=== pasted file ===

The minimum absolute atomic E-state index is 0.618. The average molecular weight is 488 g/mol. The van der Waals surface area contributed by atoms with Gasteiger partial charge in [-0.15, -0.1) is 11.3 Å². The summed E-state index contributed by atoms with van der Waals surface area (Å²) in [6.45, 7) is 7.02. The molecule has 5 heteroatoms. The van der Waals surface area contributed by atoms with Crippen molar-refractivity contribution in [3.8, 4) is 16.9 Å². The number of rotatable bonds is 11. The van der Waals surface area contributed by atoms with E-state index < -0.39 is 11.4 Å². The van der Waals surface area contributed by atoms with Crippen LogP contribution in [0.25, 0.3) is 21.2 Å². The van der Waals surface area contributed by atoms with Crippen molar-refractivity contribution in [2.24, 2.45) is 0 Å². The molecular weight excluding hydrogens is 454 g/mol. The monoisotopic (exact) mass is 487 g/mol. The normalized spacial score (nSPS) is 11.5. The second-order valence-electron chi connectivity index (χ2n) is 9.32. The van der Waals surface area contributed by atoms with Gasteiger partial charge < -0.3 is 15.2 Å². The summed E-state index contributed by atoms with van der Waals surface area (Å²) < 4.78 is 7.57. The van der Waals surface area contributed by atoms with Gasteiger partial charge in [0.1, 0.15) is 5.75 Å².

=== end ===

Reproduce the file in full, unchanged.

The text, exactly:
The minimum absolute atomic E-state index is 0.618. The average molecular weight is 488 g/mol. The van der Waals surface area contributed by atoms with Gasteiger partial charge in [-0.15, -0.1) is 11.3 Å². The summed E-state index contributed by atoms with van der Waals surface area (Å²) in [6.45, 7) is 7.02. The molecule has 5 heteroatoms. The van der Waals surface area contributed by atoms with Crippen molar-refractivity contribution in [3.8, 4) is 16.9 Å². The number of rotatable bonds is 11. The van der Waals surface area contributed by atoms with E-state index < -0.39 is 11.4 Å². The van der Waals surface area contributed by atoms with Crippen LogP contribution in [0.25, 0.3) is 21.2 Å². The van der Waals surface area contributed by atoms with Crippen molar-refractivity contribution in [2.24, 2.45) is 0 Å². The molecular weight excluding hydrogens is 454 g/mol. The monoisotopic (exact) mass is 487 g/mol. The normalized spacial score (nSPS) is 11.5. The second-order valence-electron chi connectivity index (χ2n) is 9.32. The van der Waals surface area contributed by atoms with Gasteiger partial charge < -0.3 is 15.2 Å². The summed E-state index contributed by atoms with van der Waals surface area (Å²) < 4.78 is 7.57. The van der Waals surface area contributed by atoms with Gasteiger partial charge in [0.1, 0.15) is 5.75 Å².